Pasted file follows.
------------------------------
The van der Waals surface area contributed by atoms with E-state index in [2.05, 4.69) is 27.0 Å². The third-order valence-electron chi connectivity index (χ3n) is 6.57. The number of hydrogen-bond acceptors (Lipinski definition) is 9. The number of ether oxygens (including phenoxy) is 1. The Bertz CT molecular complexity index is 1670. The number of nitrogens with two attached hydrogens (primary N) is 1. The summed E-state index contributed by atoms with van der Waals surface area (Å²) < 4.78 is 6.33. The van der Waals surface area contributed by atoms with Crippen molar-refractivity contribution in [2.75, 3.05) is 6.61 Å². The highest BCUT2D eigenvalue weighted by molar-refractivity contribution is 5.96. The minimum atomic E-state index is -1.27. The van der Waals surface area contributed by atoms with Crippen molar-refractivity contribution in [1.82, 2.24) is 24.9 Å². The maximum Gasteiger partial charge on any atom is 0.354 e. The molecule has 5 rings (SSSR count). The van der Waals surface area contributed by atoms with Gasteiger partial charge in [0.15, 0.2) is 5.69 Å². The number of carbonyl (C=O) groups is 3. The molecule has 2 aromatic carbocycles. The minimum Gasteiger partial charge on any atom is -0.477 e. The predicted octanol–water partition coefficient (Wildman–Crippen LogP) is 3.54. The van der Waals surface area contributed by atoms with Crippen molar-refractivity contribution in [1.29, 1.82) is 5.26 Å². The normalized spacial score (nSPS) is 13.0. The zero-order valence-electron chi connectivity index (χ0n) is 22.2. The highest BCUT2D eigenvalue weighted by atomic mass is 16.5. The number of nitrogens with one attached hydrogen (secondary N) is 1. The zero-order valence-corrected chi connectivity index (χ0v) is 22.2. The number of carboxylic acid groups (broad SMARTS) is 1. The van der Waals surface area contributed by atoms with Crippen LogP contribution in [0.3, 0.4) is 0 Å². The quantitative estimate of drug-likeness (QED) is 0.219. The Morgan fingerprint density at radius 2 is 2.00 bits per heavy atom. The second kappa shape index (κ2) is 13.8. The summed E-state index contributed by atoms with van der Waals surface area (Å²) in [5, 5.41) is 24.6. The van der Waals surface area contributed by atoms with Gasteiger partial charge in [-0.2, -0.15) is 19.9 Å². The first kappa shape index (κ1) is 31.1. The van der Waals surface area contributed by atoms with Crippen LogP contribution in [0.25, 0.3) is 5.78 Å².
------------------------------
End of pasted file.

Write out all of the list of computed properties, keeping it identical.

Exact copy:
The van der Waals surface area contributed by atoms with E-state index in [2.05, 4.69) is 27.0 Å². The third-order valence-electron chi connectivity index (χ3n) is 6.57. The number of hydrogen-bond acceptors (Lipinski definition) is 9. The number of ether oxygens (including phenoxy) is 1. The Bertz CT molecular complexity index is 1670. The number of nitrogens with two attached hydrogens (primary N) is 1. The summed E-state index contributed by atoms with van der Waals surface area (Å²) < 4.78 is 6.33. The van der Waals surface area contributed by atoms with Crippen molar-refractivity contribution in [2.75, 3.05) is 6.61 Å². The highest BCUT2D eigenvalue weighted by molar-refractivity contribution is 5.96. The minimum atomic E-state index is -1.27. The van der Waals surface area contributed by atoms with Crippen molar-refractivity contribution in [1.82, 2.24) is 24.9 Å². The maximum Gasteiger partial charge on any atom is 0.354 e. The molecule has 5 rings (SSSR count). The van der Waals surface area contributed by atoms with Gasteiger partial charge in [0.15, 0.2) is 5.69 Å². The number of carbonyl (C=O) groups is 3. The molecule has 2 aromatic carbocycles. The minimum Gasteiger partial charge on any atom is -0.477 e. The predicted octanol–water partition coefficient (Wildman–Crippen LogP) is 3.54. The van der Waals surface area contributed by atoms with Crippen molar-refractivity contribution in [1.29, 1.82) is 5.26 Å². The normalized spacial score (nSPS) is 13.0. The zero-order valence-electron chi connectivity index (χ0n) is 22.2. The highest BCUT2D eigenvalue weighted by atomic mass is 16.5. The number of nitrogens with one attached hydrogen (secondary N) is 1. The zero-order valence-corrected chi connectivity index (χ0v) is 22.2. The number of carboxylic acid groups (broad SMARTS) is 1. The van der Waals surface area contributed by atoms with Crippen LogP contribution in [0.3, 0.4) is 0 Å². The quantitative estimate of drug-likeness (QED) is 0.219. The Morgan fingerprint density at radius 2 is 2.00 bits per heavy atom. The second kappa shape index (κ2) is 13.8. The summed E-state index contributed by atoms with van der Waals surface area (Å²) in [5, 5.41) is 24.6. The van der Waals surface area contributed by atoms with Gasteiger partial charge in [-0.2, -0.15) is 19.9 Å². The first kappa shape index (κ1) is 31.1. The van der Waals surface area contributed by atoms with Crippen LogP contribution in [0.25, 0.3) is 5.78 Å².